Two years after Congress enacted a sweeping healthcare reform measure, lawmakers are still battling over how to rein in the rising cost of medical care. On Thursday, the House voted to eliminate one of the main cost controls in the 2010 law: the Independent Payments Advisory Board, whose purpose is to keep a lid on the growth of Medicare’s budget. The board may be a blunt instrument, but it’s not the threat that its detractors claim.
The advisory board is something of a fallback plan in case the slew of other cost-control measures in the healthcare reform law don’t pan out. For any year in which Medicare costs are projected to rise faster than the targets set by the law, the board — 15 full-time members with relevant expertise, appointed by the president and confirmed by the Senate — must recommend ways to rein in spending. Significantly, the law bars any proposals that would ration healthcare, restrict benefits or increase out-of-pocket costs for Medicare beneficiaries. The board’s recommendations go into effect automatically unless Congress adopts an alternative plan that saves at least as much.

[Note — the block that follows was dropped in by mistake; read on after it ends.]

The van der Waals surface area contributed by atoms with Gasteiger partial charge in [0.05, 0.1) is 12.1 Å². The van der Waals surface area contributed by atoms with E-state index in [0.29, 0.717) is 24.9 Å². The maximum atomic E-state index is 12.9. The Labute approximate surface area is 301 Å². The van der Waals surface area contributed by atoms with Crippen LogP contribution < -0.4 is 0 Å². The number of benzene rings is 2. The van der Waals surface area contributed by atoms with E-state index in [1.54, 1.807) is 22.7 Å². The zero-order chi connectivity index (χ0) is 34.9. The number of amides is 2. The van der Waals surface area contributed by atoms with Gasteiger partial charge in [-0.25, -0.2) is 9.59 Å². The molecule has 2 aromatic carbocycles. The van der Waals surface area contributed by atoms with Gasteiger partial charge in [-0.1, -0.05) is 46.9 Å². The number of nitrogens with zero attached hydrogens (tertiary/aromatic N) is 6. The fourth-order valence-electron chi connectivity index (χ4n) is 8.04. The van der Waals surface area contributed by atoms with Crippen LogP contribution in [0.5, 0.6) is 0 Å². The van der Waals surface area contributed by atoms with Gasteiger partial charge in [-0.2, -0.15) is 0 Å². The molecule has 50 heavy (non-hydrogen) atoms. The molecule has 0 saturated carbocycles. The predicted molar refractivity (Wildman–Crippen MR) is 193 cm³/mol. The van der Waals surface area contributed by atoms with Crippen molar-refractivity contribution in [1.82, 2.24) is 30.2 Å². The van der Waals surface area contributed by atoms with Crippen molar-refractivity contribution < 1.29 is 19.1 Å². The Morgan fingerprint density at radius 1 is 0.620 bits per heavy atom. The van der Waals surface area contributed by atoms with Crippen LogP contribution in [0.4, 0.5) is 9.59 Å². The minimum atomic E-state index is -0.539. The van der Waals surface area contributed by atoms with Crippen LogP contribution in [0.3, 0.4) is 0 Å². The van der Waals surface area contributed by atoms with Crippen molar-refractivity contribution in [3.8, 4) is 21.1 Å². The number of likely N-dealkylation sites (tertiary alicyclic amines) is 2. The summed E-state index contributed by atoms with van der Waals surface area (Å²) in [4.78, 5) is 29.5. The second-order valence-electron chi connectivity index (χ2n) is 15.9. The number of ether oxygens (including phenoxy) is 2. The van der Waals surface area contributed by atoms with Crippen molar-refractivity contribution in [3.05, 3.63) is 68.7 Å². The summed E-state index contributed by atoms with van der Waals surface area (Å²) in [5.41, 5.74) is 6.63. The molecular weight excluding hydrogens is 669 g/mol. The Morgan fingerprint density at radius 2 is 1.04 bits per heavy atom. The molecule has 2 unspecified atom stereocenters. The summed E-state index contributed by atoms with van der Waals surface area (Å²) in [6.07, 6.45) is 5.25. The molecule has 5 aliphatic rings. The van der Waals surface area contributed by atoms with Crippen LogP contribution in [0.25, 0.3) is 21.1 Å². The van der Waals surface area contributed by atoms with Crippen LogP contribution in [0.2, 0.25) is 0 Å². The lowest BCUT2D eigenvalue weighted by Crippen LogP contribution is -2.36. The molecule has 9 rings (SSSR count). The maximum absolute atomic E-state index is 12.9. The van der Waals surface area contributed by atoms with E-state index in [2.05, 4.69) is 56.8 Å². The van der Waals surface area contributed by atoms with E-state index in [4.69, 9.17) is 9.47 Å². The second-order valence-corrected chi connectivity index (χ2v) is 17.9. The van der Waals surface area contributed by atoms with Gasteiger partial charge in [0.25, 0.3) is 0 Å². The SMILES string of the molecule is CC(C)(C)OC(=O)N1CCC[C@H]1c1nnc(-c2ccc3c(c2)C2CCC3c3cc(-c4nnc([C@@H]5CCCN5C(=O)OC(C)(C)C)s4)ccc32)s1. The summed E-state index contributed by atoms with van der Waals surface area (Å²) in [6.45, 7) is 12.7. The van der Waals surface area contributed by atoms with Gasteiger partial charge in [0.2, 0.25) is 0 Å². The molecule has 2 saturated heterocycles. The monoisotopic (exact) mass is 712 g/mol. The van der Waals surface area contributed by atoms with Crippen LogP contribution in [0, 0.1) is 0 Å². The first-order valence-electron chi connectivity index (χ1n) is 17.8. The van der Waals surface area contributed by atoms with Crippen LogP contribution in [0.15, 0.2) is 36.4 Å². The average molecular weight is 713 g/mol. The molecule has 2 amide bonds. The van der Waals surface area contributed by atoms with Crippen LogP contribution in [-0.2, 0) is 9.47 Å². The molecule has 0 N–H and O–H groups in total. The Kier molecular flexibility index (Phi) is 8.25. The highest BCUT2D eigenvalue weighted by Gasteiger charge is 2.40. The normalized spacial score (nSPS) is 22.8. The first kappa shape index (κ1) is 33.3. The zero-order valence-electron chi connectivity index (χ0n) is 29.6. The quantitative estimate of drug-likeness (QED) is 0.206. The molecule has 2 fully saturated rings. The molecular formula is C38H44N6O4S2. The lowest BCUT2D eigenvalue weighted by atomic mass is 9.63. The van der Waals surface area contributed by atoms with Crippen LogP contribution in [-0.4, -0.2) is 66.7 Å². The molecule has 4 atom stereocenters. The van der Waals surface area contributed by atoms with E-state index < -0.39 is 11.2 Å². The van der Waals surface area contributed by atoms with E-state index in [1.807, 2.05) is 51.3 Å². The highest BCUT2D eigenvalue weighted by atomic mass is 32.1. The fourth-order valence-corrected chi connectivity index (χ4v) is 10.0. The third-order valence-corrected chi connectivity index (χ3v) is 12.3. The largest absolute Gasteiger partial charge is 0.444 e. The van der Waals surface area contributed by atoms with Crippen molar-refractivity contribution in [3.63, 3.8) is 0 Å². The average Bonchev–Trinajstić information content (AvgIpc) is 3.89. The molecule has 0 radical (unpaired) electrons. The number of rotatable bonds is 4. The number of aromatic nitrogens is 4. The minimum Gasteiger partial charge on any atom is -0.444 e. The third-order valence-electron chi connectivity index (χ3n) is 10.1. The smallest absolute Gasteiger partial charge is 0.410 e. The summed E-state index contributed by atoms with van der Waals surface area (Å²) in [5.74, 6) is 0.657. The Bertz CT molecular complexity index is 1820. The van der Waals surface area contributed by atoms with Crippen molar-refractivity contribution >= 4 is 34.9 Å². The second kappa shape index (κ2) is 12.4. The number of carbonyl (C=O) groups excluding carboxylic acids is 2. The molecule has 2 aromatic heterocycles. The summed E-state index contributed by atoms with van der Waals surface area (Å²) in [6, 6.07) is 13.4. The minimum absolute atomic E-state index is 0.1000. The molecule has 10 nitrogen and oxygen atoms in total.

Critics argue that “unelected bureaucrats” shouldn’t have so much influence over Medicare, but bureaucrats at the Department of Health and Human Services already have more power, including the authority to exclude treatments and deny coverage. Congress, meanwhile, can make systemic changes in Medicare, but lawmakers abandoned the last major effort to slow spending growth in the face of special-interest pressure.
The point of the new board is to force lawmakers to hold the line on Medicare costs. That necessarily involves some tough choices, considering how much faster Medicare spending has been growing than the economy as a whole. But the same can be said of any effort to slow the growth of Medicare, including the Medicare overhaul backed by the House GOP leadership. That measure would gradually make health insurance less affordable for the elderly, which looks a lot more like rationing than what the advisory board could do.
A better criticism of the board is that if healthcare costs go up rapidly, it will have to recommend changes that generate savings right away. That tight time frame favors short-term fixes, such as cutting doctors’ fees, that could hinder access to care. Rather than addressing those problems and drawing bipartisan support, however, the House GOP proposed to replace the board with a controversial set of limits on medical malpractice claims, assuring the bill’s demise in the Senate. Lawmakers’ track record on Medicare shows that they don’t have the political will to hold down spending. Despite the new board’s potential faults, it’s a better approach than having no restraints at all.